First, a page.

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It takes a community

by Bart Moss for the FCT          

The Franklin County Tournament is annual rite of passage for the schools that make up the Franklin County school system.  It usually spans two weeks after Christmas.  The junior high portion of the tournament begins almost immediately following the school system’s Christmas break.  The varsity portion of the tournament follows the week after.

The tournament is a big responsibility for the schools in charge of hosting the annual event.  This year Belgreen High School hosted the junior high tournament and Red Bay High School hosted the varsity tournament.  The tournament is more than just watching basketball; it’s a community event; it’s a social event; it’s a networking event.

“We take pride in hosting the county tournament,” said Red Bay girls basketball coach Donnie Roberts.  Roberts has seen over three decades of Franklin County Tournaments.  “A lot of people come through those doors from all over the county.  We want them to feel at home and welcome.  Sometimes this is the only basketball game some people come to during the year.  It still means a lot to a lot of people.”

“We ask a lot from our community and our Tip-Off club and they come through for us.  They work very hard to make this event a success.”

The process begins in mid-December when the coaches from each school meet for lunch, report each teams records and determine which teams will be placed in the appropriate part of the bracket.  The team with best record will get the number one seed and the few advantages that go along with it.  For example, there were only three B-Varsity teams in the county this year.  Tharptown was the number one seed.  Therefore, they only had to play one game- the finals.

Once the teams are seeded the host schools go to work preparing to host the event.  There is an unwritten checklist of things that have to done in no particular order.  First, the local officiating association has to be notified and given the tournament brackets and schedule to make sure the game officials are at the game and on time.  A clock operator and public address announcer must be willing to be available throughout the tournament.

Second, the host school has to coordinate what schools will use a limited availability of dressing rooms.

Third, signage has to be made to direct the visiting teams and fans to the appropriate dressing rooms and side of the gym to sit on.  The goal is always to have the fans sitting on opposite sides to avoid problems.  With a tournament that is not as easy as it appears.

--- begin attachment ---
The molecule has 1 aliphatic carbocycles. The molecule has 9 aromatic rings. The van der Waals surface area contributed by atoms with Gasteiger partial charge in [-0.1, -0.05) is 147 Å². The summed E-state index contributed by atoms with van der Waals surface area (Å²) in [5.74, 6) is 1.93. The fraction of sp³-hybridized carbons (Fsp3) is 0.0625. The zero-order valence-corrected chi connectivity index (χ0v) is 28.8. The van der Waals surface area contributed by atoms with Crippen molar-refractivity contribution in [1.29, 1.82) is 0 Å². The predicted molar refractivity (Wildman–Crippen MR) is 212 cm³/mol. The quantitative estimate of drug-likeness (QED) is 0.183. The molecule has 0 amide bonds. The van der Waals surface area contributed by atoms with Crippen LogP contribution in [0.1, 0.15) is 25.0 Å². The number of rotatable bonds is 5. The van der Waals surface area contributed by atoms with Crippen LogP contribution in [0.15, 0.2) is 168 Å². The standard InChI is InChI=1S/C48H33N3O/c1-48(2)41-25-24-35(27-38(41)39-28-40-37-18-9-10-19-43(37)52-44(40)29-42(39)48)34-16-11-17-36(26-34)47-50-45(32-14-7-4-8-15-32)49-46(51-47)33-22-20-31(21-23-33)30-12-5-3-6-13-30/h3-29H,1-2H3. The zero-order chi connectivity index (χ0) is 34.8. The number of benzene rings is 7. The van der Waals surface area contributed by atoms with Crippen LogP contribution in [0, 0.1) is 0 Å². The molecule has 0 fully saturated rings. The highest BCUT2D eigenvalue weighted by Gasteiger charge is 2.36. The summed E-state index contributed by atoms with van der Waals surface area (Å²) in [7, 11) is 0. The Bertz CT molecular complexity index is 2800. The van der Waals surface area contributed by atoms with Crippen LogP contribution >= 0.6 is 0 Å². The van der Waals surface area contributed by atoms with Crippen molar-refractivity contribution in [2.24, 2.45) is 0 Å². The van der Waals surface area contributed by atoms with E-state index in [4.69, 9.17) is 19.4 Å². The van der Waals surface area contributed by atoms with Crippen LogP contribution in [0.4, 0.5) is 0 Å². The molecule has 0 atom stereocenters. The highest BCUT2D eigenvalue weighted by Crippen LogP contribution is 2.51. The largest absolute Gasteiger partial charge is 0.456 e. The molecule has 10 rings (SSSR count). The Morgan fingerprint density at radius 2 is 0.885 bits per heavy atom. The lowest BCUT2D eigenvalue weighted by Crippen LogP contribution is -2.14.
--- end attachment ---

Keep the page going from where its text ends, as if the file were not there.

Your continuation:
Fourth, the concession stand needs to be coordinated.  Enough food and drinks need to be purchased to accommodate large crowds throughout the week.  The concession stand has to be continually staffed with three to five trustworthy people depending on the crowd.  Volunteers have to work the window and take orders and money.  Someone has to pop the popcorn, cook the nacho cheese, fry the chicken fingers, and cook the hamburgers and hot dogs.  Administrators have to make sure enough cash and change is on hand before the game and counts the money after the game.

Fifth, people have to be appointed to take up money at the door.  Usually it is teachers.  Some schools pay one or two teachers to do the gate each night.  Others ask teachers to volunteer.  Again, in that position it has to be someone who can be reliable and trustworthy.  During a county tournament several hundred people will walk through the door each night.

Sixth, is the hospitality room.  Hospitality rooms have become mini restaurants during county tournament week.  There purpose is to serve the people who are working the tournament daily or nightly; coaches, administrators, officials, media, and volunteers.  Sometimes people just show up in the hospitality room for no explainable reason.  That must be accommodated for as well.  The menu can vary greatly.  At Belgreen, there were Subway sandwiches, a variety of snacks and desserts.  There was chicken soup, taco soup, chili, barbecue, and chicken fingers.  At Red Bay there was chili, chicken soup, barbecued ribs, Philly cheese steaks, baked beans and a host of desserts.  Many volunteers, sponsors and businesses make a good hospitality room come-togethers.

Seventh, the media that come to county tournaments are no longer newspapers.  Now a school has to try to make accommodations for a radio station or multiple radio stations and even television.

Finally, at the end of each days games, a crew has to stick around to clean up the gym, concession stand, hospitality rooms and locker rooms to get ready for school the next morning and the next day of games.

Hosting a county tournament is a great opportunity for schools to show how well their community supports their program and the pride they take in their school.  It is also a very tough job that requires a lot of coordination, a lot of manpower and long hours.

“It’s a lot of work,” said Red Bay Tip-Off Club president Mike Kennedy.  “We take our role as host very seriously and want everyone to enjoy the games and have a good time.  But, when it’s over we are ready to pass the torch on to the next hosts.  It is an exhausting week.”

Belgreen High School and Red Bay High School did a great job hosting this year’s event.  Phil Campbell (junior high) and Tharptown (varsity) are now on the clock for next year’s tournaments.

 

 

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